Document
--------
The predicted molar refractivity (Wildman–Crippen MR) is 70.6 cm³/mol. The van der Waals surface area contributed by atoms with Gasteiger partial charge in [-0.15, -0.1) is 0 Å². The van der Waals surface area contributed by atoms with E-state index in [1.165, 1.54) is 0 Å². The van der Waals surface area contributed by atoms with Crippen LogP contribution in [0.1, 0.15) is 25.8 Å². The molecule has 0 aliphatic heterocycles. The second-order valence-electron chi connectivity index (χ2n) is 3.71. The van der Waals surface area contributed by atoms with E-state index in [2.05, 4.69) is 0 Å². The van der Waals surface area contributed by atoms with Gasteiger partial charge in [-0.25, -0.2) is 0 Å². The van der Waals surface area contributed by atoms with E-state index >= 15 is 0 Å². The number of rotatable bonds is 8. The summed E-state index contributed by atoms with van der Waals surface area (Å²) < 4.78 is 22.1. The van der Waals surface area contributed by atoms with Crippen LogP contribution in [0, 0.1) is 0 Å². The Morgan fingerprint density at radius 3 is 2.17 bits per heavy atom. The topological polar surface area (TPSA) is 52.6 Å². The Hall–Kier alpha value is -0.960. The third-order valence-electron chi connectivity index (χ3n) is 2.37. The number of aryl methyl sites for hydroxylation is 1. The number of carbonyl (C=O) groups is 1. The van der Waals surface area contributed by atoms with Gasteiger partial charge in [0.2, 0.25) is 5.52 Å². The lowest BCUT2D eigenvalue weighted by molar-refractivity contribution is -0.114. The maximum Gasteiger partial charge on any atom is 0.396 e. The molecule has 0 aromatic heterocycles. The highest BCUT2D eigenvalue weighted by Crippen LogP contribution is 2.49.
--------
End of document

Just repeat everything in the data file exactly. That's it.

The predicted molar refractivity (Wildman–Crippen MR) is 70.6 cm³/mol. The van der Waals surface area contributed by atoms with Gasteiger partial charge in [-0.15, -0.1) is 0 Å². The van der Waals surface area contributed by atoms with E-state index in [1.165, 1.54) is 0 Å². The van der Waals surface area contributed by atoms with Crippen LogP contribution in [0.1, 0.15) is 25.8 Å². The molecule has 0 aliphatic heterocycles. The second-order valence-electron chi connectivity index (χ2n) is 3.71. The van der Waals surface area contributed by atoms with E-state index in [2.05, 4.69) is 0 Å². The van der Waals surface area contributed by atoms with Gasteiger partial charge in [-0.25, -0.2) is 0 Å². The van der Waals surface area contributed by atoms with E-state index >= 15 is 0 Å². The number of rotatable bonds is 8. The summed E-state index contributed by atoms with van der Waals surface area (Å²) < 4.78 is 22.1. The van der Waals surface area contributed by atoms with Crippen LogP contribution in [0, 0.1) is 0 Å². The Morgan fingerprint density at radius 3 is 2.17 bits per heavy atom. The topological polar surface area (TPSA) is 52.6 Å². The Hall–Kier alpha value is -0.960. The third-order valence-electron chi connectivity index (χ3n) is 2.37. The number of aryl methyl sites for hydroxylation is 1. The number of carbonyl (C=O) groups is 1. The van der Waals surface area contributed by atoms with Gasteiger partial charge in [0.2, 0.25) is 5.52 Å². The lowest BCUT2D eigenvalue weighted by molar-refractivity contribution is -0.114. The maximum Gasteiger partial charge on any atom is 0.396 e. The molecule has 0 aromatic heterocycles. The highest BCUT2D eigenvalue weighted by Crippen LogP contribution is 2.49.